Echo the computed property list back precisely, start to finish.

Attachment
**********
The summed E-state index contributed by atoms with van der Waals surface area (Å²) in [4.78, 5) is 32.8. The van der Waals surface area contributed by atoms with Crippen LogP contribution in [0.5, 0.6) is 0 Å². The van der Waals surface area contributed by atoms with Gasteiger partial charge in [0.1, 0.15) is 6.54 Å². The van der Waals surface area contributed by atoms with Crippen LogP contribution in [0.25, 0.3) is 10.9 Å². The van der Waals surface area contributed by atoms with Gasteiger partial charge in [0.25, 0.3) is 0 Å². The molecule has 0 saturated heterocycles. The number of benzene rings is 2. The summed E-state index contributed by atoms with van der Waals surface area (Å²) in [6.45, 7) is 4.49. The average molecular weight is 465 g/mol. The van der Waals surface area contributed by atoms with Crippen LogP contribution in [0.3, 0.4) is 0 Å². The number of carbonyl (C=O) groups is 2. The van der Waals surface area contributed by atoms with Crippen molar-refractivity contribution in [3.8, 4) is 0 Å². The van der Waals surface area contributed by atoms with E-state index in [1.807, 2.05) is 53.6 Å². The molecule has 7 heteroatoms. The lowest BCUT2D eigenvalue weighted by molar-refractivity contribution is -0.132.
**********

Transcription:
The summed E-state index contributed by atoms with van der Waals surface area (Å²) in [4.78, 5) is 32.8. The van der Waals surface area contributed by atoms with Crippen LogP contribution in [0.5, 0.6) is 0 Å². The van der Waals surface area contributed by atoms with Gasteiger partial charge in [0.1, 0.15) is 6.54 Å². The van der Waals surface area contributed by atoms with Crippen LogP contribution in [0.25, 0.3) is 10.9 Å². The van der Waals surface area contributed by atoms with Gasteiger partial charge in [0.25, 0.3) is 0 Å². The molecule has 0 saturated heterocycles. The number of benzene rings is 2. The summed E-state index contributed by atoms with van der Waals surface area (Å²) in [6.45, 7) is 4.49. The average molecular weight is 465 g/mol. The van der Waals surface area contributed by atoms with Crippen LogP contribution in [0.3, 0.4) is 0 Å². The number of carbonyl (C=O) groups is 2. The van der Waals surface area contributed by atoms with Crippen molar-refractivity contribution in [3.8, 4) is 0 Å². The van der Waals surface area contributed by atoms with E-state index in [1.807, 2.05) is 53.6 Å². The molecule has 7 heteroatoms. The lowest BCUT2D eigenvalue weighted by molar-refractivity contribution is -0.132.